In today’s sandwich-making adventure, I improved the comment parser. Not you can use comments inline. For example:
# this is a comment pHello #this is an inline comment pWorld # <- Will print World!
# symbol turns the rest of the line into a comment, so be careful! Everything before the comment symbol will be evaluated.
I also added the ability to import things from other files with the
i opcode, like so:
#one.txt pHello world! itwo.txt# now everything from two.txt will be imported into one.txt p$v #v is defined in two.txt
And the external file would look like this:
#two.txt (external) lvsome variable
So the output would be “some variable”. Note that the file is evaluated before importing, like in Python. This means that any print statements or math operations in the file that are not enclosed in a variable or a function will be executed like a normal program.
As always, the code is up on tildegit, so clone a copy and get started with sandwich! PRs can be made on Gitea or sent to my tilde.team email (karx AT tilde DOT team) as patches.
Today, I added functions! functions are a neat little tool that let you “pipe” math operation outputs into other instructions. For example, you could assign the output to a variable, like below:
#Declare a function fxa3-3 #Call the function and assign it to variable lv*x #will print out 6 p$v
Or you could print it out directly:
#Declare a function fxs30-3 #Call it and print it out #Will print out 27 p*x
You can also use variables inside a function, like so:
#Declare a variable lv3 #Declare a function that will use the variable fxs30-$v #Prints out 27 p*x
Note that functions will only get evaluated when they’re called. This means that if you reassign the variable
v in between the function declaration and the function call, the function will use the new value of the variable.
Also, functions are re-evaluated for each call. So if they depend on an outside variable and the variable changes frequently, the result of the function will also change frequently.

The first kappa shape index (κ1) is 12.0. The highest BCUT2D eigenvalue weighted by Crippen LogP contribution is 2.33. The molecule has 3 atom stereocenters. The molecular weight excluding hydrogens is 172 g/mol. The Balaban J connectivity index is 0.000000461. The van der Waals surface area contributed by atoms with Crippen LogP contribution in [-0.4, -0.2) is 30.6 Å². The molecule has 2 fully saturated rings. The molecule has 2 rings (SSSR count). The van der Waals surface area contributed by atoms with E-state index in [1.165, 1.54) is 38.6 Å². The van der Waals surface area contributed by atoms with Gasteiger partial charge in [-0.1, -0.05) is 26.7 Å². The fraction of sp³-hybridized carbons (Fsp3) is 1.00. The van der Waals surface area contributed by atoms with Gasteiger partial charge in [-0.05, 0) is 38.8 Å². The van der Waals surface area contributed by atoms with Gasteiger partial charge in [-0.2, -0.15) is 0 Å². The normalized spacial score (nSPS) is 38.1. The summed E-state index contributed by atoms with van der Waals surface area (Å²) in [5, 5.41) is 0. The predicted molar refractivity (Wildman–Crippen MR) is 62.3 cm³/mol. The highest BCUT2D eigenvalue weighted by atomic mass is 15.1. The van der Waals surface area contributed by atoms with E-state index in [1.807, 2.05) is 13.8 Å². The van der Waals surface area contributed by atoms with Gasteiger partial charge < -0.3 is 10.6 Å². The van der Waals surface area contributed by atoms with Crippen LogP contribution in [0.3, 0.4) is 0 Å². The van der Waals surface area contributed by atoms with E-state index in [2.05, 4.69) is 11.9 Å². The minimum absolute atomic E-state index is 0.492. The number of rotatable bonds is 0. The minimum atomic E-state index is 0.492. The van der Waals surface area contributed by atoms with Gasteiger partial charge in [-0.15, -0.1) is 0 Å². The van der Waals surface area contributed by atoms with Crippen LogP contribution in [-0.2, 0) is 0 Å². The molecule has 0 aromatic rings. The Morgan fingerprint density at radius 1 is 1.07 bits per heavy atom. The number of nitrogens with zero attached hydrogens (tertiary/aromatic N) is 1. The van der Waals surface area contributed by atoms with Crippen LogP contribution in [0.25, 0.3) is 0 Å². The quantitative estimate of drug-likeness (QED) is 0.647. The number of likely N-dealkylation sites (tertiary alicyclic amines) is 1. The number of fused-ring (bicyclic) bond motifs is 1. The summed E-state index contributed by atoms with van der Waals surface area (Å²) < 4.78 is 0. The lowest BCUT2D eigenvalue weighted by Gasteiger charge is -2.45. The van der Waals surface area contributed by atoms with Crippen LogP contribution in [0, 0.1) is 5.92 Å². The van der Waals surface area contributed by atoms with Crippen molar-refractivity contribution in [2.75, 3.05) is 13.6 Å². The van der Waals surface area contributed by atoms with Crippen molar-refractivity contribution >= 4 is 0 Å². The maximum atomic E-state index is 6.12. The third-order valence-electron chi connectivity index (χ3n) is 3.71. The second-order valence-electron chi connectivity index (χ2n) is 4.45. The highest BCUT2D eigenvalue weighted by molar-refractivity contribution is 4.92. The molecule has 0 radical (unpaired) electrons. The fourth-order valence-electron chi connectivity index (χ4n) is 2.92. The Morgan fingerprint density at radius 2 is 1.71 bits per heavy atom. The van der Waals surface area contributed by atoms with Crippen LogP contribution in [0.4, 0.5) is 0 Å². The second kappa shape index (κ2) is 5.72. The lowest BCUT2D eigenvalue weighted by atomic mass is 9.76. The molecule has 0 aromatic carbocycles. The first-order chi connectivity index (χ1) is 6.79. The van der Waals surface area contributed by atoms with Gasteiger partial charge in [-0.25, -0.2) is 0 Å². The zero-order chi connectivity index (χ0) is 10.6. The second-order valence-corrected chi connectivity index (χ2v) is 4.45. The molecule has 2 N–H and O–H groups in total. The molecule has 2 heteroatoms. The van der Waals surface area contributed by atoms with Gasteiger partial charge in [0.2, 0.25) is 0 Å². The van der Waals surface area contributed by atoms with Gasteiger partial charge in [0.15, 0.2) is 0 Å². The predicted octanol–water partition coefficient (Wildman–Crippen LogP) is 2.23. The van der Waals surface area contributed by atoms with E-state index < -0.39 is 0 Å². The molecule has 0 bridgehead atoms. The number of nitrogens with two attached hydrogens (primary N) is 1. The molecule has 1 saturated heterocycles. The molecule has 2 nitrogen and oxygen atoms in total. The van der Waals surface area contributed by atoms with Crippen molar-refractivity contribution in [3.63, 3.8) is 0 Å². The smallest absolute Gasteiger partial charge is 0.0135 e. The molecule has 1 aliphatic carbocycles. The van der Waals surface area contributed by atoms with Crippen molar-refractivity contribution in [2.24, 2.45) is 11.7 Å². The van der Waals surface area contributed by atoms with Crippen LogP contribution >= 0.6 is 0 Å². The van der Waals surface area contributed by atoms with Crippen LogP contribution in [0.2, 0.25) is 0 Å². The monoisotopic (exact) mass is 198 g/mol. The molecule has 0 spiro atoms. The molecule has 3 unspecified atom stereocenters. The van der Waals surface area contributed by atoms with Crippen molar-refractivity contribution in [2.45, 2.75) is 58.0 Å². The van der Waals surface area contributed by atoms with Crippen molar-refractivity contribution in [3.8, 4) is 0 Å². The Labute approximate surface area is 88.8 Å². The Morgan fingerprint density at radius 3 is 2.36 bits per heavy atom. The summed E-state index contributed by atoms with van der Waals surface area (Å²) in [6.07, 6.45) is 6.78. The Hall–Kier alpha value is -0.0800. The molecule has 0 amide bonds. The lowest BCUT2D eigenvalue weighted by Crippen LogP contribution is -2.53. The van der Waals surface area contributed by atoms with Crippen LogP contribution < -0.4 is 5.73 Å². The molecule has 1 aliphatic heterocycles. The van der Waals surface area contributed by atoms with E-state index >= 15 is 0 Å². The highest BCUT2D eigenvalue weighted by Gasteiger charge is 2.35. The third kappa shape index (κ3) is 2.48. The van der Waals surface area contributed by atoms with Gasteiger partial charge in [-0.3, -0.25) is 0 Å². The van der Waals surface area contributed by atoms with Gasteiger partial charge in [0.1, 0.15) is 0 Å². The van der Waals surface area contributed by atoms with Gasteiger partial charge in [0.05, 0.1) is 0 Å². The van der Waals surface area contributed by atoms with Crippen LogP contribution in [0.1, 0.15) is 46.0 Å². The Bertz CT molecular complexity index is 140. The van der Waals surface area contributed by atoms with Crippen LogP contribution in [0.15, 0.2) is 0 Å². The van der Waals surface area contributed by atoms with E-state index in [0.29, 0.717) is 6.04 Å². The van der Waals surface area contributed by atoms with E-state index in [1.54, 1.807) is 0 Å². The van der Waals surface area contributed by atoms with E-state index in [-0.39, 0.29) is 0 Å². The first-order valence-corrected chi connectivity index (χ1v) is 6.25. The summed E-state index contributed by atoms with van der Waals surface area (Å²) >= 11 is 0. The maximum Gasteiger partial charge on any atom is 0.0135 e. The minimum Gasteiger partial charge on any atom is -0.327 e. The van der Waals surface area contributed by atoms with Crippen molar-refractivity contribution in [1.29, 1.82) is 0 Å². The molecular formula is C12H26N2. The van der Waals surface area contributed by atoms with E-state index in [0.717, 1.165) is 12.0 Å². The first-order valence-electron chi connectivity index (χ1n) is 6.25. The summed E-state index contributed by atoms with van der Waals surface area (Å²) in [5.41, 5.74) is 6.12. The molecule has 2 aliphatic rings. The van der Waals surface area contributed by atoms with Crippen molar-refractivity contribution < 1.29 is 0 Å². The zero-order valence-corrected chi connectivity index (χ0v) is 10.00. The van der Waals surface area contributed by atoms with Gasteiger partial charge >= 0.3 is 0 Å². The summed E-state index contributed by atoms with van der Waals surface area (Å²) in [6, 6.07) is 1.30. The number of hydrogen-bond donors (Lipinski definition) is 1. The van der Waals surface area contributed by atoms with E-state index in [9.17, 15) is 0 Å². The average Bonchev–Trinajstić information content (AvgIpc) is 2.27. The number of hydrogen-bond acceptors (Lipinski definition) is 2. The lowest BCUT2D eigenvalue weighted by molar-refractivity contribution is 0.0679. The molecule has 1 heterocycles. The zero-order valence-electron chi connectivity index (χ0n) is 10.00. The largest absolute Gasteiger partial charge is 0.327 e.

Nested function calls also work:
#Declare a function fxa2-2 #Declare a function that calls the other one fya*x-4 #Will print out 8 p*y
Also note that the only operations you can perform inside a function are the math functions, which are
The code is up on tildegit, so clone a copy and get started with sandwich!
Today (well, actually, yesterday. I just forgot to write this until just now), i did three things in the
sandwich development process.
the first thing i did was make the separator a
\n instead of a space. because of this change, you can now print strings with spaces in them. for example, to print “Hello, world!” in the previous version, you had to do this:
but they would actually print on separate lines. this is not what i wanted, so i changed it to look like this:
subsequent instructions would go on their own lines, rather than being next to other instructions.
explicit variable calls and comments
before, variables would get automatically get converted. however, this can be very annoying. this is what it looked like:
but what if you wanted to print
h? you’d have to set the variable
h to be
h, then print it out, then set it back to what it was before. to combat this, i’ve changed this to look like the following:
variables are now denoted by a
$ before its name.
i also added comments, which can be used like so:
pHello, world! # the interpreter will skip the next line (and this line) #pThis will not print
readme, license, code comments
i added a readme and a (un)license, so newcomers will know how to use the language. i also added comments to the code, so people readding the source code can tell what each peice of code does.
as always, please try to contribute to sandwich by sending a patch to my email or making a pull request on tildegit. instructions are in the README.